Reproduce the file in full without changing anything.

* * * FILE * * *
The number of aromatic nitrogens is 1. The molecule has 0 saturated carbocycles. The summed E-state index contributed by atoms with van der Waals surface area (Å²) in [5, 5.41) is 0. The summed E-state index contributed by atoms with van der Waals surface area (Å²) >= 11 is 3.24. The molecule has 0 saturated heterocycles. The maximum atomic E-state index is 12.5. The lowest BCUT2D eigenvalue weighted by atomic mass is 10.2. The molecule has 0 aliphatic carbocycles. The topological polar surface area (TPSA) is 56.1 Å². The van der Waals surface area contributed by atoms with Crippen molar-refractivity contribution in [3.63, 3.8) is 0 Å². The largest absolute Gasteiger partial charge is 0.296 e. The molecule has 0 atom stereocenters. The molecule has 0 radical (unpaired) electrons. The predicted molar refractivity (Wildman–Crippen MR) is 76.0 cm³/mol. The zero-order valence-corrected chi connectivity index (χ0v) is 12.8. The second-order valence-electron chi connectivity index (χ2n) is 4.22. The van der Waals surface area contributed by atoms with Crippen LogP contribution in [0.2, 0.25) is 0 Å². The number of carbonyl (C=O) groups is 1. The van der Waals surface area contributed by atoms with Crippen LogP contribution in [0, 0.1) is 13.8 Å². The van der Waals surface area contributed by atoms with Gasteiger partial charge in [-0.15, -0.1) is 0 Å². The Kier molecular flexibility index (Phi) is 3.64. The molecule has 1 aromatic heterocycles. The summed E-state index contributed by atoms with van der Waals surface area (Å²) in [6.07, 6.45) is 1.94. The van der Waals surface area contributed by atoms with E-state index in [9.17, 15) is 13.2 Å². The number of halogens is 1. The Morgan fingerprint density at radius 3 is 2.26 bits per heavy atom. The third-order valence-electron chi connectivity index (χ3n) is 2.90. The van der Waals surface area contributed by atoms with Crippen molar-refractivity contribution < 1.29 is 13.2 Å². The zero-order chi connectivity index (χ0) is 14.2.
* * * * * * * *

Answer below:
The number of aromatic nitrogens is 1. The molecule has 0 saturated carbocycles. The summed E-state index contributed by atoms with van der Waals surface area (Å²) in [5, 5.41) is 0. The summed E-state index contributed by atoms with van der Waals surface area (Å²) >= 11 is 3.24. The molecule has 0 saturated heterocycles. The maximum atomic E-state index is 12.5. The lowest BCUT2D eigenvalue weighted by atomic mass is 10.2. The molecule has 0 aliphatic carbocycles. The topological polar surface area (TPSA) is 56.1 Å². The van der Waals surface area contributed by atoms with Crippen molar-refractivity contribution in [3.63, 3.8) is 0 Å². The largest absolute Gasteiger partial charge is 0.296 e. The molecule has 0 atom stereocenters. The molecule has 0 radical (unpaired) electrons. The predicted molar refractivity (Wildman–Crippen MR) is 76.0 cm³/mol. The zero-order valence-corrected chi connectivity index (χ0v) is 12.8. The second-order valence-electron chi connectivity index (χ2n) is 4.22. The van der Waals surface area contributed by atoms with Crippen LogP contribution in [0.2, 0.25) is 0 Å². The number of carbonyl (C=O) groups is 1. The van der Waals surface area contributed by atoms with Crippen LogP contribution in [0, 0.1) is 13.8 Å². The van der Waals surface area contributed by atoms with Gasteiger partial charge in [-0.15, -0.1) is 0 Å². The Kier molecular flexibility index (Phi) is 3.64. The molecule has 1 aromatic heterocycles. The summed E-state index contributed by atoms with van der Waals surface area (Å²) in [6.07, 6.45) is 1.94. The van der Waals surface area contributed by atoms with E-state index in [9.17, 15) is 13.2 Å². The number of halogens is 1. The Morgan fingerprint density at radius 3 is 2.26 bits per heavy atom. The third-order valence-electron chi connectivity index (χ3n) is 2.90. The van der Waals surface area contributed by atoms with Crippen molar-refractivity contribution < 1.29 is 13.2 Å². The zero-order chi connectivity index (χ0) is 14.2.